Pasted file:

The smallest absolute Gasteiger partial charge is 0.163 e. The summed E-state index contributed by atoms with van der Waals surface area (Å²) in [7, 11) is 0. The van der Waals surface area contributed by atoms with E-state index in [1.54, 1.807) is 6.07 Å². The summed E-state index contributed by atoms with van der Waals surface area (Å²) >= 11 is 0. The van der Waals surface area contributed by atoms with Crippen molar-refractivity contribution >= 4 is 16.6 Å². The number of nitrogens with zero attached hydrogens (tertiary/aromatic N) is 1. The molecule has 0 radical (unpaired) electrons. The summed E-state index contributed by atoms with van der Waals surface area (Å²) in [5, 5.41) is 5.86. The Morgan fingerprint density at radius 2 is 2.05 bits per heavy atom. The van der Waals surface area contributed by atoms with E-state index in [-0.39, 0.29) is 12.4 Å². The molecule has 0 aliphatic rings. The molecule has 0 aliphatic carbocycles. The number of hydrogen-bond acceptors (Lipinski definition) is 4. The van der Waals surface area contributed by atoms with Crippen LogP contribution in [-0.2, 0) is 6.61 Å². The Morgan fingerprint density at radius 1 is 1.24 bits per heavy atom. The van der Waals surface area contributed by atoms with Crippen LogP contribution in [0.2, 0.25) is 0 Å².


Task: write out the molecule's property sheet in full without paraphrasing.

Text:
The smallest absolute Gasteiger partial charge is 0.163 e. The summed E-state index contributed by atoms with van der Waals surface area (Å²) in [7, 11) is 0. The van der Waals surface area contributed by atoms with E-state index in [1.54, 1.807) is 6.07 Å². The summed E-state index contributed by atoms with van der Waals surface area (Å²) >= 11 is 0. The van der Waals surface area contributed by atoms with Crippen molar-refractivity contribution >= 4 is 16.6 Å². The number of nitrogens with zero attached hydrogens (tertiary/aromatic N) is 1. The molecule has 0 radical (unpaired) electrons. The summed E-state index contributed by atoms with van der Waals surface area (Å²) in [5, 5.41) is 5.86. The Morgan fingerprint density at radius 2 is 2.05 bits per heavy atom. The van der Waals surface area contributed by atoms with E-state index in [-0.39, 0.29) is 12.4 Å². The molecule has 0 aliphatic rings. The molecule has 0 aliphatic carbocycles. The number of hydrogen-bond acceptors (Lipinski definition) is 4. The van der Waals surface area contributed by atoms with Crippen LogP contribution in [-0.2, 0) is 6.61 Å². The Morgan fingerprint density at radius 1 is 1.24 bits per heavy atom. The van der Waals surface area contributed by atoms with Crippen LogP contribution in [0.2, 0.25) is 0 Å².